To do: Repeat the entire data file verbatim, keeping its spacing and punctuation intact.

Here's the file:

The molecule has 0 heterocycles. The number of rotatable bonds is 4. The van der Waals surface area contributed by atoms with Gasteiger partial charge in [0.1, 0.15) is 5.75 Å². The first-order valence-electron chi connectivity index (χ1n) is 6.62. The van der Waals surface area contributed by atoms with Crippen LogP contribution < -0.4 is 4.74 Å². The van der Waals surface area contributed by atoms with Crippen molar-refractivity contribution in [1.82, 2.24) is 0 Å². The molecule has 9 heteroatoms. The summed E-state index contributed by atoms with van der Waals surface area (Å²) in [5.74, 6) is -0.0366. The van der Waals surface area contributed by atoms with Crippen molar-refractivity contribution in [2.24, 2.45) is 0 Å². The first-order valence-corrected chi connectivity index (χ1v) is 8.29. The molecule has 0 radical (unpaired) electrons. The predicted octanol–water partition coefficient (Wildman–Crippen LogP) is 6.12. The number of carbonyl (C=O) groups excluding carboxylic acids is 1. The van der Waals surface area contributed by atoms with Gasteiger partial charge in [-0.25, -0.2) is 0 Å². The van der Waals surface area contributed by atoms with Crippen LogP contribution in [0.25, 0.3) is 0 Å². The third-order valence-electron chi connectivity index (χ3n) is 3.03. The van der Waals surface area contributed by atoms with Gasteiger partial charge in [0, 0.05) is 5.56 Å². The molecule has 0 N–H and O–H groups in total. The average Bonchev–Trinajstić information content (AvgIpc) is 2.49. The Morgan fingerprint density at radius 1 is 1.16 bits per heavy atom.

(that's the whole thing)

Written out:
The molecule has 0 heterocycles. The number of rotatable bonds is 4. The van der Waals surface area contributed by atoms with Gasteiger partial charge in [0.1, 0.15) is 5.75 Å². The first-order valence-electron chi connectivity index (χ1n) is 6.62. The van der Waals surface area contributed by atoms with Crippen LogP contribution < -0.4 is 4.74 Å². The van der Waals surface area contributed by atoms with Crippen molar-refractivity contribution in [1.82, 2.24) is 0 Å². The molecule has 9 heteroatoms. The summed E-state index contributed by atoms with van der Waals surface area (Å²) in [5.74, 6) is -0.0366. The van der Waals surface area contributed by atoms with Crippen molar-refractivity contribution in [2.24, 2.45) is 0 Å². The first-order valence-corrected chi connectivity index (χ1v) is 8.29. The molecule has 0 radical (unpaired) electrons. The predicted octanol–water partition coefficient (Wildman–Crippen LogP) is 6.12. The number of carbonyl (C=O) groups excluding carboxylic acids is 1. The van der Waals surface area contributed by atoms with Gasteiger partial charge in [-0.25, -0.2) is 0 Å². The van der Waals surface area contributed by atoms with Crippen LogP contribution in [0.25, 0.3) is 0 Å². The third-order valence-electron chi connectivity index (χ3n) is 3.03. The van der Waals surface area contributed by atoms with Gasteiger partial charge in [0, 0.05) is 5.56 Å². The molecule has 0 N–H and O–H groups in total. The average Bonchev–Trinajstić information content (AvgIpc) is 2.49. The Morgan fingerprint density at radius 1 is 1.16 bits per heavy atom.